Businesses have great potential to improve environmental and social outcomes.
When we talk about business and management as a force for good, my starting point would be to ask, ‘what do we actually mean by good?’
Ask an academic that question and you may get a million and one different replies, so I think the better way forward for companies is to listen instead to their customers, employees and community so that they can define good in a human-centric way, not as some kind of abstract construct.
There are eight billion people on the planet, so the simple starting point for any business is to ask how their activities are impacting on these three groups. What is the effect of consumers buying your products? Are we providing good quality jobs for our employees? Are we having a positive impact on our local community and the environment, and do we create a sense of pride?
Businesses need to do this in a forward-looking manner, also answering tricky questions about their impact on future generations’ lives and livelihoods. It is no good simply doing this exercise once and then sitting back. Once the exercise is completed for the first time, a business needs to prioritise the things that have the most impact and then constantly act on and track them.
Sense of purpose
The cynic in me could say that many businesses are only engaged with this agenda because they think shareholders want or need it, or out of compliance.
Some businesses are probably in that camp. But just as many are genuinely engaged because they know a lot of the actions involved in improving a company’s environmental and social footprint are win-wins. They know that if they want to survive and still be around in 30 years then they need to do far more than just watch the bottom line. The sense of purpose and doing good has to run throughout the organisation and be embedded in their culture.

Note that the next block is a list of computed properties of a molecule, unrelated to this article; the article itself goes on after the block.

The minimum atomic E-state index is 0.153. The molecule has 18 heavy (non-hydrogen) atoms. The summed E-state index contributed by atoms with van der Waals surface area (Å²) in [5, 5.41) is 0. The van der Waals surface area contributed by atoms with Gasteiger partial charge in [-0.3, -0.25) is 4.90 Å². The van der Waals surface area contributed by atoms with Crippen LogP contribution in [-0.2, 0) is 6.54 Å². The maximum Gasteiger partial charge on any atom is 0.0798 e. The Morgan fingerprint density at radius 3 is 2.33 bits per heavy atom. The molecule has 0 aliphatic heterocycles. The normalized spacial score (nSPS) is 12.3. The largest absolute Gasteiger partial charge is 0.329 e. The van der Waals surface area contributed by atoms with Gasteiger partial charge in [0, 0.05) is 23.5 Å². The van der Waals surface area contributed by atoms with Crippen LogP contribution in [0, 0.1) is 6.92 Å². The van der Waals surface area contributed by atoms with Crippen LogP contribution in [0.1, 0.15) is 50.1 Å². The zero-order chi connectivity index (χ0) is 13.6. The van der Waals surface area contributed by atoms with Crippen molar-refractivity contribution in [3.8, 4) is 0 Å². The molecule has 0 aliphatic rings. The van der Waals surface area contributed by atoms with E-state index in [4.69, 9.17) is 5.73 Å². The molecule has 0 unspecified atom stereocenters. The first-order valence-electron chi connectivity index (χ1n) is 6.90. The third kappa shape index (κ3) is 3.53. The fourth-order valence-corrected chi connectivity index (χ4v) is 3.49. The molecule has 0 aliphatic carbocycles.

In recent years businesses have actually learnt a lot from the journey they are on to understand and mitigate climate change, and I am genuinely heartened by the actions many companies have taken to reduce their greenhouse gas emissions. They now need to devote the same amount of energy towards looking at other ways their actions impact people, today and in the future.
Take a child born in 2022. What is the most predictive factor of that child’s wellbeing in 30 years’ time? The answer, you might be surprised to hear, is their mother’s mental health. And what determines the mother’s health? Many, many factors go into this, some of which are genetic. However, one of the big determinants, if she is in employment, is who she is working for, whether she is stressed out or happy in her job, and whether she has a good relationship with her boss.
Just telling someone to do something different does not necessarily result in them doing it.
So now that companies know who to talk to, how do they actually go about measuring doing good? What are the actual mechanisms through which they can make the world a better place?
Words are not enough here. Just telling someone to do something different does not necessarily result in them doing it. There has to be an intrinsic motivation to change behaviours.